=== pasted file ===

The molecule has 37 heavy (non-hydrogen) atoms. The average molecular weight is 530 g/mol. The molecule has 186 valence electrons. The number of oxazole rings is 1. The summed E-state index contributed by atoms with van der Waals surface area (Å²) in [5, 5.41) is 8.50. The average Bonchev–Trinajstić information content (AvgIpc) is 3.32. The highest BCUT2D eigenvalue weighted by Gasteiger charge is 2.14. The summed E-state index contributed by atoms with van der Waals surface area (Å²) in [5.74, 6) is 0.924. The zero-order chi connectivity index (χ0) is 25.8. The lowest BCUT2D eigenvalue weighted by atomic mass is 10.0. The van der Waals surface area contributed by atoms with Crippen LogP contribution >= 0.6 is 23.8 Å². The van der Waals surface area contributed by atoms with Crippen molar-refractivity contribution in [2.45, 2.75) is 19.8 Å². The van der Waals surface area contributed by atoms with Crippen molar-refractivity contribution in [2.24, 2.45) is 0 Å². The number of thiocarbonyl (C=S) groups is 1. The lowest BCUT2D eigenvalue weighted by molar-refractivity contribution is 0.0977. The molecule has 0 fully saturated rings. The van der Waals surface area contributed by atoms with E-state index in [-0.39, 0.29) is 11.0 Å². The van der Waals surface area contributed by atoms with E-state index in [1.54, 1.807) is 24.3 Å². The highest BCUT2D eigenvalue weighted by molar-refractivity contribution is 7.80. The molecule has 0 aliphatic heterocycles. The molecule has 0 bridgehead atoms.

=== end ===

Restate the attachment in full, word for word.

The molecule has 37 heavy (non-hydrogen) atoms. The average molecular weight is 530 g/mol. The molecule has 186 valence electrons. The number of oxazole rings is 1. The summed E-state index contributed by atoms with van der Waals surface area (Å²) in [5, 5.41) is 8.50. The average Bonchev–Trinajstić information content (AvgIpc) is 3.32. The highest BCUT2D eigenvalue weighted by Gasteiger charge is 2.14. The summed E-state index contributed by atoms with van der Waals surface area (Å²) in [5.74, 6) is 0.924. The zero-order chi connectivity index (χ0) is 25.8. The lowest BCUT2D eigenvalue weighted by atomic mass is 10.0. The van der Waals surface area contributed by atoms with Crippen LogP contribution >= 0.6 is 23.8 Å². The van der Waals surface area contributed by atoms with Crippen molar-refractivity contribution in [2.45, 2.75) is 19.8 Å². The van der Waals surface area contributed by atoms with Crippen molar-refractivity contribution in [2.24, 2.45) is 0 Å². The number of thiocarbonyl (C=S) groups is 1. The lowest BCUT2D eigenvalue weighted by molar-refractivity contribution is 0.0977. The molecule has 0 fully saturated rings. The van der Waals surface area contributed by atoms with E-state index in [-0.39, 0.29) is 11.0 Å². The van der Waals surface area contributed by atoms with E-state index in [1.54, 1.807) is 24.3 Å². The highest BCUT2D eigenvalue weighted by molar-refractivity contribution is 7.80. The molecule has 0 aliphatic heterocycles. The molecule has 0 bridgehead atoms.